Friday, May 17, 2019 by Shelly Reuben
Clementine makes a snap judgment in her 16th adventure at The Happy Store.
On more than one occasion in the past few weeks, Clementine Fraile had encountered couples like this one, but they were always Betty’s or Harriet’s problem. Not hers. This was the first time that she had two of them to herself.
He – the male-half – was fiftyish, tall (but to Clementine’s five-foot nothing, everyone seemed tall), with a full head of sandy brown hair, silver at the temples, a gaunt-but-handsome face, and brown eyes that puddled like melted chocolate whenever he looked at his female companion.
She – the distaff half of the pair – couldn’t have been more than twenty-four years old, with shoulder-length brown hair, bronze skin, beautiful cheekbones, and bright green eyes.
“But you promised…” were the first words Clementine heard pop out of her mouth.
Followed by the man’s deep, burly, and (one would hope) uncharacteristically submissive response, “I know I promised, Hon. But …”
“No buts. I want exactly the same look that Coco had in…” She pronounced the name of the famous dead French designer with the casual familiarity of a friend referring to an old college roommate. Then she turned to Clementine.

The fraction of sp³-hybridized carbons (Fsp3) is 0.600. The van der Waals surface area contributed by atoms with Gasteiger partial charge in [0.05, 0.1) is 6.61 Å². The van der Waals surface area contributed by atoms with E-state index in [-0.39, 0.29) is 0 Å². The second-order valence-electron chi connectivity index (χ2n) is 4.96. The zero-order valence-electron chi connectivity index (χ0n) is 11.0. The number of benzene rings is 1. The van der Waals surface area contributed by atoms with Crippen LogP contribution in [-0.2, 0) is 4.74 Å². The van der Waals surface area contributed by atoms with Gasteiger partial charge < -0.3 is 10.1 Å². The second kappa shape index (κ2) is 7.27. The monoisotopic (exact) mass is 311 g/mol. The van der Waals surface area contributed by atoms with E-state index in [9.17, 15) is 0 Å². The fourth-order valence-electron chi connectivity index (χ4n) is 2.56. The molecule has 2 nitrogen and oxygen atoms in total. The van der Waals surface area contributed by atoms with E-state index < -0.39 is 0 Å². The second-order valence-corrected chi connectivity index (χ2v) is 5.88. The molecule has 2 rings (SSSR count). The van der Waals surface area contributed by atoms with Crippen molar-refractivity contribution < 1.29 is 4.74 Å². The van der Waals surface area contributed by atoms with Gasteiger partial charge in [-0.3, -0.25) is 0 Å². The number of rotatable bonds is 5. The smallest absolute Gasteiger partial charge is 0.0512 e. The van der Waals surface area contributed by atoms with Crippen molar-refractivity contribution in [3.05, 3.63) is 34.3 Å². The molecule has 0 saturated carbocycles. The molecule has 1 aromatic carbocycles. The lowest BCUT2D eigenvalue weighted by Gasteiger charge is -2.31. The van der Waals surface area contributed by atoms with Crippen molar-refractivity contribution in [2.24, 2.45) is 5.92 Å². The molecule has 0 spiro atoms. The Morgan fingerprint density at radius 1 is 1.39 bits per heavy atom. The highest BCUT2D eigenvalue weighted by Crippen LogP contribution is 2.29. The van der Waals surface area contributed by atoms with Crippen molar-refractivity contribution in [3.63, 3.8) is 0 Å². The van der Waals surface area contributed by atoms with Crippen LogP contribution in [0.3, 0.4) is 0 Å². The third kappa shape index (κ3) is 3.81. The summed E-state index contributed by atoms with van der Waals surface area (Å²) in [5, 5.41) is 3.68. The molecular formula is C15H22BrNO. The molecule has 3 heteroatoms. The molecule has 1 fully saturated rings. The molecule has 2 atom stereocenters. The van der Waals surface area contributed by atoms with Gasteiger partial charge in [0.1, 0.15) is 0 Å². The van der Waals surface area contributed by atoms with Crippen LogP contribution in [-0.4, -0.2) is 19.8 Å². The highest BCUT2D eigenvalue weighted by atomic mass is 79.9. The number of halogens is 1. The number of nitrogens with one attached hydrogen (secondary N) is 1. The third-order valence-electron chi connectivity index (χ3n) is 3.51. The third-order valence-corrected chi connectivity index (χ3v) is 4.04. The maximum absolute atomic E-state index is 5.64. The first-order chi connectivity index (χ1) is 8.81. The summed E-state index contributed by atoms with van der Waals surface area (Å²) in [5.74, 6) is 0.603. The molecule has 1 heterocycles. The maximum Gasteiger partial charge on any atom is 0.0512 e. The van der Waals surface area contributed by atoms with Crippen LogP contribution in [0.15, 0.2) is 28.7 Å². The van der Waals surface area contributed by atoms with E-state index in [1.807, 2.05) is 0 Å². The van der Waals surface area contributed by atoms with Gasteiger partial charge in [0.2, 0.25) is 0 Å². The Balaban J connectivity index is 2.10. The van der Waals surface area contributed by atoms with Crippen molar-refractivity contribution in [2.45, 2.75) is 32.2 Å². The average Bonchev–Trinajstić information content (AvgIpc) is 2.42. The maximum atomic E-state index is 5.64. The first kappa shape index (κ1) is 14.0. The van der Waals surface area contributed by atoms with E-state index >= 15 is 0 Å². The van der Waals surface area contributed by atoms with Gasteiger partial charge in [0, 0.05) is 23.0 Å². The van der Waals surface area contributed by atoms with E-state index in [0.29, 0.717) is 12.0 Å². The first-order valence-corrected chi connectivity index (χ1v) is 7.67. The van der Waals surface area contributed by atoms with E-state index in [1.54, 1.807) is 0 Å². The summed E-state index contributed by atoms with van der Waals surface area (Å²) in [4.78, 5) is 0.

“We have a dark brown sofa and two side chairs. They’re …” Her eyes roved the showroom until they espied a floral pillow on a nearby chair. She pointed to a trio of petals in the pillow’s design and said, “That color.”
“Oxblood,” the man mumbled.
“Burgundy,” his consort snapped, faster and louder, and giving him a dismissive glance. Then she directed Clementine’s attention to a gray velvet ottoman. “Would this go with a brown sofa and burgundy chairs?”
Clementine looked at the ottoman. “What color are the walls, rug, and curtains in that room?” She asked.
“Tan walls. Burgundy drapes. Oriental rug with a lot of burgundy, gold, brown, and black.”
The man, clearly bored by the conversation, wandered off to inspect a television console. Then the woman, losing interest in the answer to her own question, drifted toward a display of end tables and nightstands.